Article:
Submission + - SPAM: Russian Cybersecurity Expert Arrested Over Treason Charges

An anonymous reader writes: Cybersecurity expert Ruslan Stoyanov of Russia’s leading anti-virus company Kaspersky Lab has been arrested on charges of treason. The head of investigations at the multinational cybersecurity provider has been in pre-trial detention, alongside an official from Russia’s Federal Security Service (FSB), since December 2016. Stoyanov, an employee at Kaspersky since 2012, is an incident response specialist with particular expertise in distributed denial of service (DDoS) attacks. He is also thought to have held top positions within Moscow’s Ministry of Interior between 2000 and 2006. Kaspersky Lab has confirmed the arrest but has not revealed any further details on the probe.

Submission + - ASUS takes on Raspberry Pi with its 4K-capable, Kodi-ready Tinker Board (betanews.com)

BrianFagioli writes: If you love Raspberry Pi, but require a little more power for your projects, then ASUSâ(TM)s Tinker Board could be just what youâ(TM)re looking for.

Although thereâ(TM)s no shortage of Raspberry Pi alternatives, the low-cost Tinker Board is better than most because its quad-core 1.8GHz ARM Cortex-A17 processor has the oomph to handle 4K video and 24-bit audio, and it comes with twice as much RAM as the latest Pi.

Submission + - Eggs from Skin Cells? Why the Next Fertility Technology Will Open Pandora's Box (technologyreview.com)

schwit1 writes: Imagine you are Brad Pitt. After you stay one night in the Ritz, someone sneaks in and collects some skin cells from your pillow.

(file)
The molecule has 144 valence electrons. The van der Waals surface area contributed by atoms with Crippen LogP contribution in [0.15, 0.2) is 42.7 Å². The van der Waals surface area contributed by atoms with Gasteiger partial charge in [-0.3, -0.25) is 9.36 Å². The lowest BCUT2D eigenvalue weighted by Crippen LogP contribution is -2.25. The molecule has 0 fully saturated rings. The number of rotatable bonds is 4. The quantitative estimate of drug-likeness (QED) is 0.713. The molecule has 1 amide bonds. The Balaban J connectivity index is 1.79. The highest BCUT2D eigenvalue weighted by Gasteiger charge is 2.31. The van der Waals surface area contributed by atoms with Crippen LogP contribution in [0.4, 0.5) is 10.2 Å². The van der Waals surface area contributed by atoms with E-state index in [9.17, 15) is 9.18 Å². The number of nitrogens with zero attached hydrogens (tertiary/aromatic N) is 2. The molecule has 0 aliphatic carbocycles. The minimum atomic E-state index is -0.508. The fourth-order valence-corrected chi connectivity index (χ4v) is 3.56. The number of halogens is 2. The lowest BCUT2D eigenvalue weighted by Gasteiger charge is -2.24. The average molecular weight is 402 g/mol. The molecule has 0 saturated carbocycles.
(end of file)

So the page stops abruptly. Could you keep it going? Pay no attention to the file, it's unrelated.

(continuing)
But that’s not all. Using a novel fertility technology, your movie star cells are transformed into sperm and used to make a baby. And now someone is suing you for millions in child support.

Such a seemingly bizarre scenario could actually be possible, say three senior medical researchers who today have chosen to alert the public to the social risks of in vitro gametogenesis, a technique they say could allow any type of cell to be reprogrammed into a sperm or egg.

Submission + - Carbon nanotube-based memory poised for commercialization in 2018 (computerworld.com)

Lucas123 writes: Nano-RAM, which is based on carbon nanotubes and is claimed to have virtually a limitless number of write cycles and can achieve up to 3.2 billion data transfers per second or 2.4Gbps — more than twice as fast as NAND flash — is now being produced in seven fabrication plants around the world. Fujitsu plans to develop a custom embedded storage-class memory module using a DDR4 interface by the end of 2018, with the goal of expanding its product line-up into a stand-alone NRAM product family. A new report from BCC Research states the NRAM will likely challenge all other memory types for market dominance and is expected to be used in everything from IoT sensors to smartphone memory and embedded ASICS for automobiles.

Submission + - Enigma encryption machines could help create fraud-proof bank cards

randomErr writes: German's Enigma ciphering machines technology will be used to create ultra-secure encryption cards. The digital Enigma machines inside the cards will replace the existing three-digit CVV security number and could remove the need for a PIN. These new credit and debit cards will have a complex Enigma-based machine integrated into them that will regularly create new three digit number combinations. This new system will hopefully add an extra step for would-be fraudsters. Near Field Communication (NFC) and possibly WiFi aerial or Bluetooth may be integrated as well.

Submission + - T-Mobile Announces Digits: One Phone Number For All Your Devices (theverge.com)